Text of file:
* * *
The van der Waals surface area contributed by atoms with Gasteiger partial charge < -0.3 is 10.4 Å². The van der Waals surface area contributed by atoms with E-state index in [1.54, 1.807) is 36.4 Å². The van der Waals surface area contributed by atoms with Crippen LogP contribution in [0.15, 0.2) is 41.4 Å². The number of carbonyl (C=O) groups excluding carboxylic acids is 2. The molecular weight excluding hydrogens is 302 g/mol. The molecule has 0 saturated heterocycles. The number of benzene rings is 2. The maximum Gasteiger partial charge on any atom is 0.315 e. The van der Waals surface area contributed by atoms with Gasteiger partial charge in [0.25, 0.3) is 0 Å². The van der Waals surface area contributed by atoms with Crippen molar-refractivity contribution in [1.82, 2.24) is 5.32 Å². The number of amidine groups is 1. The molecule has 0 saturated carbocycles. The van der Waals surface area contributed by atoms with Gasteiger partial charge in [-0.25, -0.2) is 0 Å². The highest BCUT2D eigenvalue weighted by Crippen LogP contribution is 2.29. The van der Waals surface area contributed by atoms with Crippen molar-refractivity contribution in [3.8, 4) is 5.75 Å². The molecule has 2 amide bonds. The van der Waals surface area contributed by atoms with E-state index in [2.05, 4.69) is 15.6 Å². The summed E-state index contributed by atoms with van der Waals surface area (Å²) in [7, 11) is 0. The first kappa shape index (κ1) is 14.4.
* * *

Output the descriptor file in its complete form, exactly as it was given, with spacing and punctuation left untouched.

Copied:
The van der Waals surface area contributed by atoms with Gasteiger partial charge < -0.3 is 10.4 Å². The van der Waals surface area contributed by atoms with E-state index in [1.54, 1.807) is 36.4 Å². The van der Waals surface area contributed by atoms with Crippen LogP contribution in [0.15, 0.2) is 41.4 Å². The number of carbonyl (C=O) groups excluding carboxylic acids is 2. The molecular weight excluding hydrogens is 302 g/mol. The molecule has 0 saturated heterocycles. The number of benzene rings is 2. The maximum Gasteiger partial charge on any atom is 0.315 e. The van der Waals surface area contributed by atoms with Gasteiger partial charge in [0.25, 0.3) is 0 Å². The van der Waals surface area contributed by atoms with Crippen molar-refractivity contribution in [1.82, 2.24) is 5.32 Å². The number of amidine groups is 1. The molecule has 0 saturated carbocycles. The van der Waals surface area contributed by atoms with Gasteiger partial charge in [-0.25, -0.2) is 0 Å². The highest BCUT2D eigenvalue weighted by Crippen LogP contribution is 2.29. The van der Waals surface area contributed by atoms with Crippen molar-refractivity contribution in [3.8, 4) is 5.75 Å². The molecule has 2 amide bonds. The van der Waals surface area contributed by atoms with E-state index in [2.05, 4.69) is 15.6 Å². The summed E-state index contributed by atoms with van der Waals surface area (Å²) in [7, 11) is 0. The first kappa shape index (κ1) is 14.4.